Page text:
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Teoretisk filosofi - Magisterkurs

The one-year Master’s course in theoretical philosophy offers an intellectually stimulating and supportive postgraduate environment. You will be taught and supervised by members of faculty who are internationally well connected and actively involved in research.

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Kårer och föreningar

Rollcall and information about the course:
Monday 29 of August, 14-15, in D734, at the Department of Philosophy.

The Master's course in theoretical philosophy includes such fields as philosophy of language, logic, epistemology, philosophy of science and the history of theoretical philosophy. The course is for students who are well-trained in analytical philosophy and who aim to pursue doctoral studies. It includes a thesis of 30 credits.


Admission is offered only once a year, for the autumn semester.

Application period

March 15–April 15, 2022


Bachelor course in theoretical philosophy (90 ECTS credits) or equivalent.

Eligibility criteria

If there are more applications than positions, the positions will be allocated based on the grades and the relevance of academic courses, the quality/subject of the bachelor thesis and motivation letter. Please do not forget to upload the motivation letter when you apply!

About the motivation letter and writing sample


How to apply

Click on the application box in the right hand column.

  • Kursupplägg

    The first semester: Four course modules of 7,5 credits each

    One of the modules is mandatory -

    Scientific Method and Research Ethics

    - and the other three are chosen by the student in consultation with the course convener. Under the heading Modules you’ll find a list of courses to choose from, all taught in English.

    Literature course 1, 1st half of semester: The Concept of Mind from Plato to Descartes, 7.5 credits.
    Description of course content: This course focuses on the theories of what we nowadays call ‘the mind’ in pre-modern philosophical sources in Europe and the Islamic world. In much of the sources the relevant notion is that of the soul, and the soul also has a number of life-functions in addition to those that we today conceptualize as functions of the mind. We focus on questions about what the soul (as mind) is taken to be. Is it an entity capable of separate existence or rather something that inseparably and inextricably belongs to the body and only lives and exists in bodies? What things or creatures have minds and what does this mean? What is the role of reason and its concepts in human cognition? Is there non-conceptual perception, and how does the external world make its impact on our minds? Or, rather, is the soul something that makes its impact on the world? And who invented the mind-body problem?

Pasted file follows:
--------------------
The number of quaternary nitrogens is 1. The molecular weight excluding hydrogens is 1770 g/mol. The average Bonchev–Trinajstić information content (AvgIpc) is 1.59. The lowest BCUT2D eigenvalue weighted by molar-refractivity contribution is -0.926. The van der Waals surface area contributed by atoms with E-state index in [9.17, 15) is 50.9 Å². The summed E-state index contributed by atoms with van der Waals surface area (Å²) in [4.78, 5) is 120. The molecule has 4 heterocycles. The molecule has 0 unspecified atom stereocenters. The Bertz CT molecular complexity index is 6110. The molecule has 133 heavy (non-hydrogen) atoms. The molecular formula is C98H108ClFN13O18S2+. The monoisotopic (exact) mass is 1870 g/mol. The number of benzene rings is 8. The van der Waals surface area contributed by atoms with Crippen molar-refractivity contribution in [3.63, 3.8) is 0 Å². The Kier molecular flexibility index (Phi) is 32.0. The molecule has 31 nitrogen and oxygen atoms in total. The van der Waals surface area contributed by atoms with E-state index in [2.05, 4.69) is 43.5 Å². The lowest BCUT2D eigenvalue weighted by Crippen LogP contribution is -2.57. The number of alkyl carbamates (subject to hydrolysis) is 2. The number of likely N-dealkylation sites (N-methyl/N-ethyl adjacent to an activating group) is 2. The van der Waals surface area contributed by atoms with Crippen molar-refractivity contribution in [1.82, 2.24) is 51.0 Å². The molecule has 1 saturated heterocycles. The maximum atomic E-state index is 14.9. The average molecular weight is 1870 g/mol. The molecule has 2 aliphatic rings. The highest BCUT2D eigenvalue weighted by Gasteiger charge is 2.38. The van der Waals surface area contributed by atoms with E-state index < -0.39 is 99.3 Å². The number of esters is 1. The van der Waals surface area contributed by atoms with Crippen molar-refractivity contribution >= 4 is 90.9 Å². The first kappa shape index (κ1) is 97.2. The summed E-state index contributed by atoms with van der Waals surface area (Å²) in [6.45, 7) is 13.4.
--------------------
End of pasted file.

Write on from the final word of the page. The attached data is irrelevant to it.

Instructors: Henrik Lagerlund and Miira Tuominen.
    Examination: Assignments/essay

    Literature course 2, 2nd half of semester: Naming and Necessity: philosophical issues, 7.5 credits.
    Description of course content: This course will explore a wide range of central philosophical issues on which Saul Kripke’s Naming and Necessity (1981) has had a lasting influence. In the course, we will read Naming and Necessity closely alongside secondary literature that explores the issues that it raises. The topics will be roughly divided into three parts: (i) philosophy of language will cover the nature of names and natural kind terms, the failure of the description or cluster/description theories of reference, and empty names; (ii)  metaphysics and epistemology will cover the distinction between metaphysical necessity and epistemic apriority; the metaphysics of essence and origin, the nature of modality and possible worlds, and the role of philosophical intuition; (iii) philosophy of mind will cover conceivability arguments and the mind-body problem.